Harvard School of Public Health also notes that while many of the studies saw that participants did in fact lose weight – roughly 7-11 pounds over a 10-week period – it noted that many of these studies were flawed in their methods;

‘Many different study designs and methods of intermittent fasting were used, and participant characteristics differed (lean vs. obese).  Half of the studies were controlled trials comparing the fasting group to a comparison group and/or a control group (either continuous calorie restriction or usual lifestyle), with the other half examining an intermittent fasting group alone.’

While these studies are flawed, their results show some interesting findings;

‘Dropout rates (people giving up on the diet) ranged from 0-65%. When comparing dropout rates between the fasting groups and continuous calorie restriction groups, no significant differences were found. Overall, the review did not find that intermittent fasting had a low dropout rate, and therefore was not necessarily easier to follow than other weight loss approaches.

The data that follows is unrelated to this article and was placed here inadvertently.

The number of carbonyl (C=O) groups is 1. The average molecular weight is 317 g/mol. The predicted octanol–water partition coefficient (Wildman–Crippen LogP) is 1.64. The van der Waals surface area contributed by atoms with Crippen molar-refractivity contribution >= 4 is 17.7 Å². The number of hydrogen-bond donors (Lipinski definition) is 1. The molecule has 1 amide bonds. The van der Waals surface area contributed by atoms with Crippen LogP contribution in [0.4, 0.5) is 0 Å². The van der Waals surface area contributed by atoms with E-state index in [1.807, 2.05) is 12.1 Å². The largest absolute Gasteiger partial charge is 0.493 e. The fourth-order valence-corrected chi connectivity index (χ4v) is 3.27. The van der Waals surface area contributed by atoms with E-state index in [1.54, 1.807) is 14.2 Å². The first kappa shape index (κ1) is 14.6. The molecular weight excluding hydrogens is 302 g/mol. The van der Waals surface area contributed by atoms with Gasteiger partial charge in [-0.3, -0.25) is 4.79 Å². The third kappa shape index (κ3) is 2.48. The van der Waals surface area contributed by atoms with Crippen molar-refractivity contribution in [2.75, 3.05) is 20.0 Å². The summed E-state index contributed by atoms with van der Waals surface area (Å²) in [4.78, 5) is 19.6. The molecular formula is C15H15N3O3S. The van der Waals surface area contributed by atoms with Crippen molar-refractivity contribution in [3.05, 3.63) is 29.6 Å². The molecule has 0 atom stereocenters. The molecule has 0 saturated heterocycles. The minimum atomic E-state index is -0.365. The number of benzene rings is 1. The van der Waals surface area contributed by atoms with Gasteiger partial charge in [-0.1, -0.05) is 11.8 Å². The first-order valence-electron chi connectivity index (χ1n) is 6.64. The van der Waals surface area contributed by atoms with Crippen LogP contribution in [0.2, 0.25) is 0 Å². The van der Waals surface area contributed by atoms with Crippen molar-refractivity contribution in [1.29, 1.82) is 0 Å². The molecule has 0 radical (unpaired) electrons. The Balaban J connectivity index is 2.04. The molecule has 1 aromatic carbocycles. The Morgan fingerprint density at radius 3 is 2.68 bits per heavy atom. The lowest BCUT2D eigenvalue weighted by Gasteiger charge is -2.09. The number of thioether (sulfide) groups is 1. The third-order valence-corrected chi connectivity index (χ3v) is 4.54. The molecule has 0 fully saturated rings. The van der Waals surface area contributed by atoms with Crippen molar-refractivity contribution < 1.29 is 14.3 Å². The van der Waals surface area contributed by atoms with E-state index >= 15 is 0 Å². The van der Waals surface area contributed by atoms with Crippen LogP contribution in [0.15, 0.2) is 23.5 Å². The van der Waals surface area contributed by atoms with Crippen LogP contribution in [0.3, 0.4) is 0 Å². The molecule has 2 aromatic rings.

‘When examining the 12 clinical trials that compared the fasting group with the continuous calorie restriction group, there was no significant difference in weight loss amounts or body composition changes.

‘Ten trials that investigated changes in appetite did not show an overall increase in appetite in the intermittent fasting groups despite significant weight loss and decreases in leptin hormone levels (a hormone that suppresses appetite).’

‘This type of dietary pattern would be difficult for someone who eats every few hours (e.g., snacks between meals, grazes). It would also not be appropriate for those with conditions that require food at regular intervals due to metabolic changes caused by their medications, such as with diabetes. Prolonged periods of food deprivation or semi-starvation places one at risk for overeating when food is reintroduced and may foster unhealthy behaviours such as an increased fixation on food.’

The Harvard School of Public Health warns that;

Individuals with the following conditions should abstain from intermittent fasting:

Diabetes

Eating disorders that involve unhealthy self-restriction (anorexia or bulimia nervosa)

Use of medications that require food intake

Active growth stage, such as in adolescents

Pregnancy, breastfeeding

The Mayo Clinic; Manpreet Mundi, M.D.

‘Some studies suggest that alternate-day fasting is about as effective as a typical low-calorie diet for weight loss. That seems reasonable because reducing the number of calories you eat should help you lose weight.